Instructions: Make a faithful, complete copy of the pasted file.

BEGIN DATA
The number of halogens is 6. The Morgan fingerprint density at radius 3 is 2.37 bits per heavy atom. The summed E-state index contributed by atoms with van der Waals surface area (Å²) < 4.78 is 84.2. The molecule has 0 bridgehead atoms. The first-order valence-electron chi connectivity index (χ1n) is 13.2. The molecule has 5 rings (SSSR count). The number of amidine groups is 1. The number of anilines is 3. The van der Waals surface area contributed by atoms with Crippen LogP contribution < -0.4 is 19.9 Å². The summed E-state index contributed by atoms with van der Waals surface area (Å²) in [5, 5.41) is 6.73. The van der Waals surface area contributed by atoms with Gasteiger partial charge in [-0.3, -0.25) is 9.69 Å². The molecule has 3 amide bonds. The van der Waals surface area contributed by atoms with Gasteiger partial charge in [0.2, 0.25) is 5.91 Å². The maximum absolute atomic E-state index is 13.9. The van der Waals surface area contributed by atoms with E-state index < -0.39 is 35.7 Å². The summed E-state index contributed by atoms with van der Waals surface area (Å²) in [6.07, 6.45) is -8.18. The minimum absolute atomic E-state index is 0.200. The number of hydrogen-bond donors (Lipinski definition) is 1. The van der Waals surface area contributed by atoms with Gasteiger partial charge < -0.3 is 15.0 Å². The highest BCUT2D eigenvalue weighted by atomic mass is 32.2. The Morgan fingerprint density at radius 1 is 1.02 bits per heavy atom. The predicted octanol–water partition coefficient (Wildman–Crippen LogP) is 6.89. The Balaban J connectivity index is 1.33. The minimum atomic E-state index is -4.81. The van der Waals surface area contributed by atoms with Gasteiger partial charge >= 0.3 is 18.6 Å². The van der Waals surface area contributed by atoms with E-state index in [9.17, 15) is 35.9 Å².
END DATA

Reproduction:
The number of halogens is 6. The Morgan fingerprint density at radius 3 is 2.37 bits per heavy atom. The summed E-state index contributed by atoms with van der Waals surface area (Å²) < 4.78 is 84.2. The molecule has 0 bridgehead atoms. The first-order valence-electron chi connectivity index (χ1n) is 13.2. The molecule has 5 rings (SSSR count). The number of amidine groups is 1. The number of anilines is 3. The van der Waals surface area contributed by atoms with Crippen LogP contribution < -0.4 is 19.9 Å². The summed E-state index contributed by atoms with van der Waals surface area (Å²) in [5, 5.41) is 6.73. The van der Waals surface area contributed by atoms with Gasteiger partial charge in [-0.3, -0.25) is 9.69 Å². The molecule has 3 amide bonds. The van der Waals surface area contributed by atoms with Gasteiger partial charge in [0.2, 0.25) is 5.91 Å². The maximum absolute atomic E-state index is 13.9. The van der Waals surface area contributed by atoms with E-state index < -0.39 is 35.7 Å². The summed E-state index contributed by atoms with van der Waals surface area (Å²) in [6.07, 6.45) is -8.18. The minimum absolute atomic E-state index is 0.200. The number of hydrogen-bond donors (Lipinski definition) is 1. The van der Waals surface area contributed by atoms with Gasteiger partial charge < -0.3 is 15.0 Å². The highest BCUT2D eigenvalue weighted by atomic mass is 32.2. The Morgan fingerprint density at radius 1 is 1.02 bits per heavy atom. The predicted octanol–water partition coefficient (Wildman–Crippen LogP) is 6.89. The Balaban J connectivity index is 1.33. The minimum atomic E-state index is -4.81. The van der Waals surface area contributed by atoms with Gasteiger partial charge >= 0.3 is 18.6 Å². The van der Waals surface area contributed by atoms with E-state index in [9.17, 15) is 35.9 Å².